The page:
Wednesday, Dec 18 2013

5 Common IT Job Search Mistakes

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Looking for a job in the competitive tech market can be an exercise in frustration. If your IT job search doesn’t seem to be getting you any closer to landing a job, it might be the competition, or maybe your resume. Or you could be making one or more of these common mistakes that many IT pros stumble into during a job hunt.

Read on to learn more about potential IT job search problems, and how you can correct them.

Skipping the planning and preparation stage

A lot of IT job seekers brush off their resume and dive right in, without giving a thought to job search strategy. This mistake leads to hours of wasted time and a faster onset of burnout as you fail to make progress.

Maybe you’re spending all your time sifting through the hundreds of listings on job boards, or Googling for new leads. Maybe you’re only dedicating a few minutes to finding a potential position and firing off your resume. Whatever you’re doing, if you haven’t planned ahead of time then it’s probably not working.

Look at your schedule and block out some time to focus on your job search. To stop yourself from spending most of that time crawling through job postings, use your first session to set up alerts for the type of position you want—either through Google or directly on job boards. Then you’ll have opportunities waiting for you to investigate when you sit down to job hunt in earnest.

Applying the spaghetti method

Throwing your resume all over the place and hoping it sticks somewhere is not only a poor strategy. It’s also likely to land you a job you won’t like, which means you’ll have to start the job search process all over again. With this method, you’ll waste time chasing down leads that don’t pan out—and the evidence of your scattershot job search will dilute the message you’re sending to potential employers.

Make sure you know what you’re looking for, and focus your efforts on jobs that match. Also, don’t rely solely on job boards and recruiters, which might be the least effective avenues for real job opportunities. It’s better to concentrate on expanding your business network and finding leads through the connections you make.

Too much tech talk

How long is your resume? By nature, IT resumes usually have more content than other industries—but if yours is a sprawling, eight-page document that reads like a manual, it’s time to revise. Listing every single detail of your career can backfire if it goes on longer than two or three pages. At that point, impressive turns into tedious, and you’ve lost most hiring managers’ interest.

This mistake also applies to interviews. While you can and should mention your technical skills during a job interview, it’s better to keep that discussion brief and focus on your soft skills. You landed the interview on the strength of the technical information in your resume—so the interview itself is the time to show you’re a good fit for the company.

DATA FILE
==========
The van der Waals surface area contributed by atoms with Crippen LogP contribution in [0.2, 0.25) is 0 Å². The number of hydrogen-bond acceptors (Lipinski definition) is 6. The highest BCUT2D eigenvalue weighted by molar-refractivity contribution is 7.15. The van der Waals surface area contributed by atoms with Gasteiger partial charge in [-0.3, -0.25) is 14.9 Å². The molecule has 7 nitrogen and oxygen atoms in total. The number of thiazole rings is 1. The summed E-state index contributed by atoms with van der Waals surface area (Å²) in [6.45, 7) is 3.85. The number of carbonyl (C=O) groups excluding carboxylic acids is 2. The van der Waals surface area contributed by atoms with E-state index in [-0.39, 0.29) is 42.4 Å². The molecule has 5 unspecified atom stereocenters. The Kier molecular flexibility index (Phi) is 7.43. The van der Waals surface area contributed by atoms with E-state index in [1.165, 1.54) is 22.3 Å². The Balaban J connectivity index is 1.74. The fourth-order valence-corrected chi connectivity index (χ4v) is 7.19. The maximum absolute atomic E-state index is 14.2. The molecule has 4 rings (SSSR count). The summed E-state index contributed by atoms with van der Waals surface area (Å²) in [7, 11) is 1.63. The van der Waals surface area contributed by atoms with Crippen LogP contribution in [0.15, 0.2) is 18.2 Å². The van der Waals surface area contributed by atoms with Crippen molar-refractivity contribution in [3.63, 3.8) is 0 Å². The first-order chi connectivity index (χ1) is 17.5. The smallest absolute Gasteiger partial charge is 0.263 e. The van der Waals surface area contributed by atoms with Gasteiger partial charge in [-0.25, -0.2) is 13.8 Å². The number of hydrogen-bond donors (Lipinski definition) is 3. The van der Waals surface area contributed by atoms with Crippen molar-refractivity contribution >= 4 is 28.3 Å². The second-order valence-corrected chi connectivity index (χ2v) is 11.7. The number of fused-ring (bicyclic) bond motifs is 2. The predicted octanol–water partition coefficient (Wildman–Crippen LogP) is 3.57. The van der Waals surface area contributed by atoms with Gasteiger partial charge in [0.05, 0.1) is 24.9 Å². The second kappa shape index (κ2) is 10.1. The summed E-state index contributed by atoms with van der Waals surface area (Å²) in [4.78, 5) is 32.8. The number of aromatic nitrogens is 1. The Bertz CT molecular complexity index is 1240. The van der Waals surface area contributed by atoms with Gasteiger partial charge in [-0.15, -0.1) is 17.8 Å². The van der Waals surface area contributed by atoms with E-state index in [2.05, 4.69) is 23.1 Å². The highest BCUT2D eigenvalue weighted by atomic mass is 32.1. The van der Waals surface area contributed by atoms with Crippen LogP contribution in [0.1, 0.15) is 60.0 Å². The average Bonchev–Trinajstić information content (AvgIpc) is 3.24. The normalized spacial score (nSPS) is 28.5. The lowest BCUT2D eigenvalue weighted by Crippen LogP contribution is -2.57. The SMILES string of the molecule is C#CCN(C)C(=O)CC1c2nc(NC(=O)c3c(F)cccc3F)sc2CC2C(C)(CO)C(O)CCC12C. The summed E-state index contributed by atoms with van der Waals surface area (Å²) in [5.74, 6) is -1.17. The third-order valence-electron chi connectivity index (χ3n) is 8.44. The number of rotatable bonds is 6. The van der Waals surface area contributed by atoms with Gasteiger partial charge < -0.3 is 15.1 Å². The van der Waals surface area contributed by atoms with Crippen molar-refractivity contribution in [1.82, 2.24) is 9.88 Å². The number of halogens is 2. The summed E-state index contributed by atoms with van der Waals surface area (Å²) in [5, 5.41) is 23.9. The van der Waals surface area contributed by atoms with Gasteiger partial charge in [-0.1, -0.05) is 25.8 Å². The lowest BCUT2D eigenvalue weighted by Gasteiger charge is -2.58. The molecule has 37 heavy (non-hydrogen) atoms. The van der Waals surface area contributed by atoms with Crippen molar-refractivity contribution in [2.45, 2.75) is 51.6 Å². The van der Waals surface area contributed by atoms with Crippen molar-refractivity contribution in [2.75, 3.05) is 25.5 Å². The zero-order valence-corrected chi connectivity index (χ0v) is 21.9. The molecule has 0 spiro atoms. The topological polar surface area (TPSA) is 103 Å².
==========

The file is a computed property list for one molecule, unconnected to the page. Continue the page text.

Trashing your past (or current) employer

Plenty of IT pros have had miserable work experiences. But if you’re using your interview time to bad-mouth a rotten boss, there’s more at risk than the chance your interviewer knows your former employer. You’re also making yourself a poor candidate. The hiring company only has your side of the story when it comes to bad employment experiences, and they may default to thinking you’re a complainer.

So be honest about why the bad situation didn’t work out, but stay respectful. Instead of talking trash about the employer, focus on how you met the challenge of a difficult work environment.

And if you’re currently employed, whether your boss is good or bad, don’t use your work email address as your contact information during your job search.

Failing to follow up

This may be the number one mistake IT pros make in a job search. Many employers use Applicant Tracking Systems (ATS) to collect candidate resumes and scan for keywords before they start scheduling interviews—and with hundreds of resumes sent this way, it’s easy to lose a few in the shuffle.

During the application process, look for contact information for each company where you can direct questions. Then, once you’ve uploaded your resume, send a follow-up email that reinforces your interest in the job and asks for verification that your application packet was received.

You should also follow-up any interviews you go on with a thank-you email, including anything you forgot to mention during the interview. Simply following up can help you stand out from other candidates, and increase your chances of being hired.

If you are looking for technical job opportunities in California, contact us today.